Thoughts on Self-publishing, and ROW80 and NaNo Updates

Contest end! I know I said I'd wait till the WRiTE CLUB finals before announcing the winner, but the Show me the Words! Contest has been running since June and I decided to end it during Virtual Surrey, just in time to find prizes at the McGill University Book Fair (which was about to be cancelled before hundreds more volunteers stepped up). You can see the most recent contest entries over at the Forum. Winners will be announced in that thread this week!

ROW80 has been progressing much better. I'm almost finished typing up Druid's Moon, and I've a title for my NaNoWriMo project: Captive of the Sea Meanwhile, following on from Virtual Surrey workshops by Talli Roland and Kait Nolan (thank you both!), I'm reposting my self-publishing blog post from two years ago:

Before the Internet (remember those years?) self-publishing was a murky, expensive exercise. You sent the MS of your beloved book to a company by mail, they bound and printed it and you paid for every copy then turned around and tried to sell it or push it on family and friends.

At least, that's how I think it used to be.

I never paid much attention to it before; the few books I've read that were self-published back in the day were very badly edited and had plots and story lines that went nowhere. Let's not even get into historical fallacies...

Post-internet, self-publishing is a different dimension altogether. Writers now have not only many more options for the formats of their books, but since information on the publishing process itself, not to mention editing and marketing, is so widely available, there is no longer the easy excuse of "I didn't know about that!" for putting out a badly written, unedited book. As Kait Nolan explains, formatting and editing are NOT hard and must be done.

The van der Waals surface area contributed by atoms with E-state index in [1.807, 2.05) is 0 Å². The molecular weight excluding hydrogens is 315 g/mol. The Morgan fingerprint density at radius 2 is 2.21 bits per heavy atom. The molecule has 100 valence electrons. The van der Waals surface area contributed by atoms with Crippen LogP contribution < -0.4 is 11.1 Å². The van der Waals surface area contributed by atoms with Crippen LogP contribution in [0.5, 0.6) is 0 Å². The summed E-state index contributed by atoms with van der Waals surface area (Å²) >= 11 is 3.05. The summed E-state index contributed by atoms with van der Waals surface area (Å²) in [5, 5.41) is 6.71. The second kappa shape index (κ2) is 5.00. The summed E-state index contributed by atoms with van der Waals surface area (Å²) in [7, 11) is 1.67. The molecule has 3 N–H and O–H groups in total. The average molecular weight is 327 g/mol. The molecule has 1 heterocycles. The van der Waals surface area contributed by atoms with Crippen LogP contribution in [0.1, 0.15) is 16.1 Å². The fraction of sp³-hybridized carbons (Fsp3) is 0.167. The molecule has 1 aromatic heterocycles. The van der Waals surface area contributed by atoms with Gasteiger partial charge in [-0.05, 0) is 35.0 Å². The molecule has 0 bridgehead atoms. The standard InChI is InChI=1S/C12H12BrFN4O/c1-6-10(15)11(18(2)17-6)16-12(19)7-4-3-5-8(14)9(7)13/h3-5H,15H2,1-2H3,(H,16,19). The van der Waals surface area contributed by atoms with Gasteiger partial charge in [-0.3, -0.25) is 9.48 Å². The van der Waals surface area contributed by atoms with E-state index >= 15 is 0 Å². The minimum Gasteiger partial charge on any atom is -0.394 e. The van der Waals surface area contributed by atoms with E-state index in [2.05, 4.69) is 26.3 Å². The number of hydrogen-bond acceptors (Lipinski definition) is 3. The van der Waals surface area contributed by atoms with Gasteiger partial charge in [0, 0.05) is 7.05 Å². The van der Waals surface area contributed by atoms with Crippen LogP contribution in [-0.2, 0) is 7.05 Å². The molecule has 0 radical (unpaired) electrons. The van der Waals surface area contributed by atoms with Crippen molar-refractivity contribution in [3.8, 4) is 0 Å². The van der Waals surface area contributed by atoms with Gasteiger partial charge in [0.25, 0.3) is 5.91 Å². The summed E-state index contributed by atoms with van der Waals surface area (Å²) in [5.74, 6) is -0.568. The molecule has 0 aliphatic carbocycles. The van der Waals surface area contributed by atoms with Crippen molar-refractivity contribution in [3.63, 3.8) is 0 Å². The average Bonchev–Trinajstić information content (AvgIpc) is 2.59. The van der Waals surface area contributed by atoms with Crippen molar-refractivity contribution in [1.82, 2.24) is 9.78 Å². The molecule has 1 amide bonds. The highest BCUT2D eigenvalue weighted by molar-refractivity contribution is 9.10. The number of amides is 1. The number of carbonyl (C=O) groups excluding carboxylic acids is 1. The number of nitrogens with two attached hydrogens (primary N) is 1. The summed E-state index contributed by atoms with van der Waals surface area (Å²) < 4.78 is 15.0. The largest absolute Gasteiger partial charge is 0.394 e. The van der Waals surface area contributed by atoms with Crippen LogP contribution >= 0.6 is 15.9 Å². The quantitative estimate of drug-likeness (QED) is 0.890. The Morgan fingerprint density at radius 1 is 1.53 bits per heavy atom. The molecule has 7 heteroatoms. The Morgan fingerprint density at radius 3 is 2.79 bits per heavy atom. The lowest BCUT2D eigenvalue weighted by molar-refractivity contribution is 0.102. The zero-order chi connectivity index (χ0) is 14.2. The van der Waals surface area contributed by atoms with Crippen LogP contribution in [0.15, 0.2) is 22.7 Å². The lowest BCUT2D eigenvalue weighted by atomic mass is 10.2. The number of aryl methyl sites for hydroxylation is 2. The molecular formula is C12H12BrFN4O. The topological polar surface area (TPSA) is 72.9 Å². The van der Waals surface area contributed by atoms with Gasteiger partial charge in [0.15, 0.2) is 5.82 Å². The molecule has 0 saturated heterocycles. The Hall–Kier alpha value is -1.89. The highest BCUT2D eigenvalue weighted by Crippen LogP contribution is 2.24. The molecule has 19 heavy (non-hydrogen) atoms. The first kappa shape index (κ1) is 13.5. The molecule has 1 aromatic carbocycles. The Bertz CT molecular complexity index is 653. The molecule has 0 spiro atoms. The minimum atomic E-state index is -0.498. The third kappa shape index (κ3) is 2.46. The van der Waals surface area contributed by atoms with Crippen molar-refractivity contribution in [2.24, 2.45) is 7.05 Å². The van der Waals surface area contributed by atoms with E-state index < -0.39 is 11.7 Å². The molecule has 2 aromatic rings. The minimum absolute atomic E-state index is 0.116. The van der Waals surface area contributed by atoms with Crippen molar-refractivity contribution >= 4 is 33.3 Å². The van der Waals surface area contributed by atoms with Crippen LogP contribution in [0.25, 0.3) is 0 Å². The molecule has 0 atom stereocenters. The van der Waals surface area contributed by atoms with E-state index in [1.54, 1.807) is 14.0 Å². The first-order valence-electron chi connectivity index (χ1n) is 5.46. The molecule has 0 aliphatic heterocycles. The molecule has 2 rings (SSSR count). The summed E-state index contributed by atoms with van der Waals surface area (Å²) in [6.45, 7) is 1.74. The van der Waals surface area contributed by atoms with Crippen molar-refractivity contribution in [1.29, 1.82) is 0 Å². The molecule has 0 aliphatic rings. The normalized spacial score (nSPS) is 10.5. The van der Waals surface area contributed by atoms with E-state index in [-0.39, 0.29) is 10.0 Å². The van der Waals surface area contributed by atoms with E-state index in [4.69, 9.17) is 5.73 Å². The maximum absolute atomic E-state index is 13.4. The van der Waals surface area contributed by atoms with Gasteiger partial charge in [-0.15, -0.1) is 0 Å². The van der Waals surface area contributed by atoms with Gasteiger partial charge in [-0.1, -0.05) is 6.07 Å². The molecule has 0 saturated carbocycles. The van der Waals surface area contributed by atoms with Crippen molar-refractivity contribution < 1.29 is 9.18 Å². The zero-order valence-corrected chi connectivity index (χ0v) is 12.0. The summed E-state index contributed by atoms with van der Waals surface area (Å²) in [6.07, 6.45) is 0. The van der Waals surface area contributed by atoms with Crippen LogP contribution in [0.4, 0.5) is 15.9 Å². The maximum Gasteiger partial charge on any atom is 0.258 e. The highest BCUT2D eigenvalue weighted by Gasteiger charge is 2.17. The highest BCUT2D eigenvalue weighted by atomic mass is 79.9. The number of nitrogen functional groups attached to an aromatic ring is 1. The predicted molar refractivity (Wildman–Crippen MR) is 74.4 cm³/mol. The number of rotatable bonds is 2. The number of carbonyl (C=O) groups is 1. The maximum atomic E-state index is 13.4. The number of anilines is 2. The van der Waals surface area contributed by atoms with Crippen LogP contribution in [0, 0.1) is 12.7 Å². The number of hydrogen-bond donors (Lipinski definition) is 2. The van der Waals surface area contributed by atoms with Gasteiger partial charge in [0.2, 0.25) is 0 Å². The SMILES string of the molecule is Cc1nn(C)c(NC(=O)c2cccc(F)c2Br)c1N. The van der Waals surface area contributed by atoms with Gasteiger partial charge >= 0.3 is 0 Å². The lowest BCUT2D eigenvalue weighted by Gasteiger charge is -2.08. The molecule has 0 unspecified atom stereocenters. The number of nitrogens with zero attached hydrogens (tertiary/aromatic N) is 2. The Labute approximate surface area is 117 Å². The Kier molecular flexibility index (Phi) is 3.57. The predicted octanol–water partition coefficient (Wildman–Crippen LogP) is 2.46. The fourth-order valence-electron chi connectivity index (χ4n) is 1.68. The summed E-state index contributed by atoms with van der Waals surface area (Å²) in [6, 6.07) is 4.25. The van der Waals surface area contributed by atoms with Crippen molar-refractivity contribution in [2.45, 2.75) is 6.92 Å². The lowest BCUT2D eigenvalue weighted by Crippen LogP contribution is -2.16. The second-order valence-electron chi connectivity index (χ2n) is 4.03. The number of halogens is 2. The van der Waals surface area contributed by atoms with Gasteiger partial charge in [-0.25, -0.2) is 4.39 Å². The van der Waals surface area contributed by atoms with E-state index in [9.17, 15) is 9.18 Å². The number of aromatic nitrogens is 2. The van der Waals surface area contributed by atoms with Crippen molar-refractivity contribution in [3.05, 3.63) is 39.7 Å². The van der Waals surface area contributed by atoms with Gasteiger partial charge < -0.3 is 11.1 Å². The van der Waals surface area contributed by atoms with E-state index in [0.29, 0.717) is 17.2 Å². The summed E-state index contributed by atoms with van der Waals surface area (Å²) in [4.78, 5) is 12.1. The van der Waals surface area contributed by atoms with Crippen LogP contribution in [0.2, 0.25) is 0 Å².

Many authors who market their own work want to be sure they're putting out the best possible story they can, and work hard to build online platforms and polish their work prior to publication.

They might even hire an outside editor, such as India Drummond (shameless plug).

The issue still stands though: Are readers likely to choose self-published books by authors they don't know? And does traditional publishing give you more of a platform for attracting readers?

I find genre and format are very important considerations. To put it bluntly, I write MG and YA; I doubt I could market such books entirely on my own. If my latest wip turns into straight romance and loses most of the YA elements when I reach the editing stage, I might consider an online publisher that also offers print options; marketing romance would be vastly different. To put it bluntly, I think I could handle an RWA conference much more easily than addressing a group of kids at a school. But those are my shortcomings, and only relate to self-publishing on my terms.

For others, self-publishing - or indie - is the best choice available, for many reasonsAnd many more.

And reading all those reasons why others have chosen the indie route, I'm thinking I don't have many excuses left for not looking into self-publishing.

Except that the current wip isn't finished and the completed novel needs more beta reads :-)
Two years on, I do have not just one but two and a half (if you count Druid's Moon and Captive of the Sea as the half) romance novels. I'm inching that much closer to considering self-publishing, especially after reading two of Barbara Rogan's recent posts, What if J. K. Rowling Had Self-published? and Have red pencil; will travel?

Note semi-colon use. We had a Virtual Surrey grammar thread too!

Nothing to do with anything, but I recently read the cutest kids' book: Elephant and Piggie in We Are In A Book! by Mo Willems:

Happy week-before-NaNo everyone!

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